As headlines across the world are solemnly noting, the Doomsday Clock is at 90 seconds to midnight – suggesting the planet is closer to its end than it has ever been in the last eight decades.
When you’re talking about the future, 90 seconds isn’t a very long time. If that’s all you’ve got left of your four-minute warning, it doesn’t really feel like there’s any time remaining to avert the catastrophe. Instead, we are firmly in hug-your-loved-ones and/or send-one-last-vicious-text-to-your-enemies territory.
This should make any sane person wonder what on earth the Doomsday Clock – first conceived as a measure of how close the world was to nuclear war, now broadened to a wider range of existential threats – is actually for.
It’s certainly not empowering. The image of a mere 90 seconds remaining doesn’t energise or galvanise us – it suggests it’s too late and we should just wait for the end. Given how widely reported its annual updates are, it serves to genuinely disturb or even terrify some people, with no good productive end.
As a communication tool, it is singularly dismal. By using the metaphor of a clock, it vastly restricts itself – clocks, after all, famously only move in one direction. So when the Doomsday Clock makes its occasional jumps backwards, it is hard to know what that really means.
In the entire history of the clock, it has never ticked back earlier than 17 minutes to midnight – which feels like having a system that judges risk on a scale of 1-100 and then never letting it drop below 99. If you’re always on red alert, you’re never actually on red alert.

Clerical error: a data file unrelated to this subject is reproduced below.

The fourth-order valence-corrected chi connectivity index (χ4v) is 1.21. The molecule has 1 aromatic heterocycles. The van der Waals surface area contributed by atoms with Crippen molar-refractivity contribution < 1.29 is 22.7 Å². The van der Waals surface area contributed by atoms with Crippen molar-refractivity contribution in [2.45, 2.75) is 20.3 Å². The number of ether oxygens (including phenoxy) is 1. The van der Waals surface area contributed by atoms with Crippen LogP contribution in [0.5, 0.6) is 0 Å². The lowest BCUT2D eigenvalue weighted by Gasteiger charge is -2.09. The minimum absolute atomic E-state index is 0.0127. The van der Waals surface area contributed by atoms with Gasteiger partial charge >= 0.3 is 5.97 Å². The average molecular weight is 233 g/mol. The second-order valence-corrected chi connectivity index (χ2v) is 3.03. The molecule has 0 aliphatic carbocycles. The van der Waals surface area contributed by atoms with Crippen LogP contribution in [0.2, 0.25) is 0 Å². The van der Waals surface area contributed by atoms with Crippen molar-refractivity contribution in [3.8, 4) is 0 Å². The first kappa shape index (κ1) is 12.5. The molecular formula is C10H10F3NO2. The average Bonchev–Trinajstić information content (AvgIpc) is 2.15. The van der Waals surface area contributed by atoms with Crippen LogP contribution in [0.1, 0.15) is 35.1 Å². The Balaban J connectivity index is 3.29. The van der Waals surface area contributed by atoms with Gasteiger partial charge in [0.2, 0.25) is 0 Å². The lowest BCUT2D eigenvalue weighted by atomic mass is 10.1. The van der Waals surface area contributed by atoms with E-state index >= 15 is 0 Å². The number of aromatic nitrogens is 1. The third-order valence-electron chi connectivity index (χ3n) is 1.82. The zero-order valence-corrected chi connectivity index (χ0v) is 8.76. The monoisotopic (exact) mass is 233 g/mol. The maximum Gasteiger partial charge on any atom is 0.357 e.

The Doomsday Clock is put out by the Bulletin of the Atomic Scientists, giving it the imprimatur of being, well, scientific. So where is the formal methodology? Has it been subjected to peer review? What do reviewers think of a system that essentially amounts to shouting “THE END IS NIGH” once a year for more than 70 years? Do we just wait for them to be correct?
Similarly, has the Bulletin of Atomic Sciences bothered to read any of the extensive literature on how to mobilise people against existential threats? If it had, it would surely know that hope is at least as important as fear, and so its catastrophic messaging risks becoming just as much a hindrance to action as climate denialism.
There are no shortage of doomsday cults around the world, telling us that our sins are about to spell humanity’s end. They can be found in every town square, often down in the pub, and they can absolutely be found everywhere online.
There is nothing to separate the Bulletin of the Atomic Scientists from any of these other doomsters, except that it bangs the drum on secular rather than spiritual grounds. It’s not news when someone with a loudhailer shouts that the world is doomed, and it’s not news when someone uses a clock to send over the same message. When it comes to this stupid clock, it’s time to call time.